Shmatko: Russia interested in Bulgarian proposal to invest in nuclear plant project
MOSCOW. Sept 16 (Interfax) - Russia is ready to examine Bulgarian proposals on participating financially in the construction of the Belene Nuclear Power Plant if the state sells its stake in the project, Energy Minister Sergei Shmatko told journalists.
"We have heard about the proposal from the Bulgarian side, which wants to either sell its stake or a part of its stake in the project on the open market. We are interested in considering these proposals on investment participation in the project," he said.
Shmatko said it is still premature to talk about the project's final cost. Earlier reports that the project cost 10 billion euros are not official and not in line with the Energy Ministry's calculations, he said. "The issue of Belene's cost exists more in the public for now and is connected with appraisals for similar facilities throughout the world. We have heard the figure 10 billion euros, but our calculations are slightly different," he said.
The uncertainty surrounding the appraisals can be attributed to a lack of clarity over the sources of financing for the project in addition to interest rates on borrowed funds, he said. "The cost of construction will to a large degree be determined by the final interest rate. We will discuss this issue, and the faster we sit down to the negotiating table, the earlier we'll reach a decision on it and the earlier the project will be carried out," he said.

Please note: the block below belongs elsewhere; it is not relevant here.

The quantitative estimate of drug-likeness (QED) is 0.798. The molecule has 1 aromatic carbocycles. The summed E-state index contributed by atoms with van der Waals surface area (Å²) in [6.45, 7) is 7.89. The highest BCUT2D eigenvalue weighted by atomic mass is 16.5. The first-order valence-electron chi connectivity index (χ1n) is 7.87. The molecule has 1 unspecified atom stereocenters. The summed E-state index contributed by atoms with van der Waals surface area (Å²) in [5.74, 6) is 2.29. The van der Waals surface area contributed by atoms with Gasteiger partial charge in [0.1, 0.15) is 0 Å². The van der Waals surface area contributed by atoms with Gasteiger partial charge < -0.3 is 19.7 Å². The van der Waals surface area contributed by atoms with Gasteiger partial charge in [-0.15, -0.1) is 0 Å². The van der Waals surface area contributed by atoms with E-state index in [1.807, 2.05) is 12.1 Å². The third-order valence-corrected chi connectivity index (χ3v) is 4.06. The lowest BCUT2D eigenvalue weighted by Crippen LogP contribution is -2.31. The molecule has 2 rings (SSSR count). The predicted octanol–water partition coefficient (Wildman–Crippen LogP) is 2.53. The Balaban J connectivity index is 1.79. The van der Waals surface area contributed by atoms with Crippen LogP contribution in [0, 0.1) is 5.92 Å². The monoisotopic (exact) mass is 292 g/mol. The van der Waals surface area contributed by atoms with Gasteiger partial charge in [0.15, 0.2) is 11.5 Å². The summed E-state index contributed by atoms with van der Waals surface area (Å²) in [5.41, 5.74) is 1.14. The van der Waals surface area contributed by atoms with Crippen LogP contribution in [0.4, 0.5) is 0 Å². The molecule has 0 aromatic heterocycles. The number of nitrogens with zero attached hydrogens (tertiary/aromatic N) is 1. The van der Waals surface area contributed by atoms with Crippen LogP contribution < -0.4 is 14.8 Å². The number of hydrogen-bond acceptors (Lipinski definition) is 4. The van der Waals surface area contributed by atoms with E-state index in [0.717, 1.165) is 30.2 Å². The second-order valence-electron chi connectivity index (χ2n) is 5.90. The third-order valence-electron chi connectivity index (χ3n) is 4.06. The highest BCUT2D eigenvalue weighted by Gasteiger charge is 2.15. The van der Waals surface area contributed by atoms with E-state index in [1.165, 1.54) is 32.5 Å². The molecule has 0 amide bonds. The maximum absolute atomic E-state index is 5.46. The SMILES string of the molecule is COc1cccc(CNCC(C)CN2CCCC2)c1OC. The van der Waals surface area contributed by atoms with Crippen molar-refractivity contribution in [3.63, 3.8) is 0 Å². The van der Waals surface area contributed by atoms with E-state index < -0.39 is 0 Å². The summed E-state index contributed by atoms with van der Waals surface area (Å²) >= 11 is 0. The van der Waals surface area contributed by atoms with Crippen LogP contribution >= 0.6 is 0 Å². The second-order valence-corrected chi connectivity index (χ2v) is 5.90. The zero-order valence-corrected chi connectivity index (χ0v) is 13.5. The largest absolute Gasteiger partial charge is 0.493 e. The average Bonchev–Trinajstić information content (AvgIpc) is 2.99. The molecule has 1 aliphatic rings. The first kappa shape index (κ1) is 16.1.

Shmatko said he will hold talks on Friday with Bulgarian Prime Minister Boyko Borissov and Energy Minister Traicho Traikov on the realization of energy projects in Bulgaria. The officials will discuss the Belene NPP, the construction of the Burgas-Alexandroupolis oil pipeline and the South Stream gas pipeline.
"I am confident that we will find arguments that will allow the Bulgarian leadership to form a positive position on participation in these projects with Russia," Shmatko said.
The Belene Nuclear Power Plant, which will have two generating units with capacity of more than one gigawatt each, is being built by Russia's Atomstroyexport with Areva NP and Siemens supplying equipment for the project. Contractual work in the project costs about 4 billion euros excluding inflation.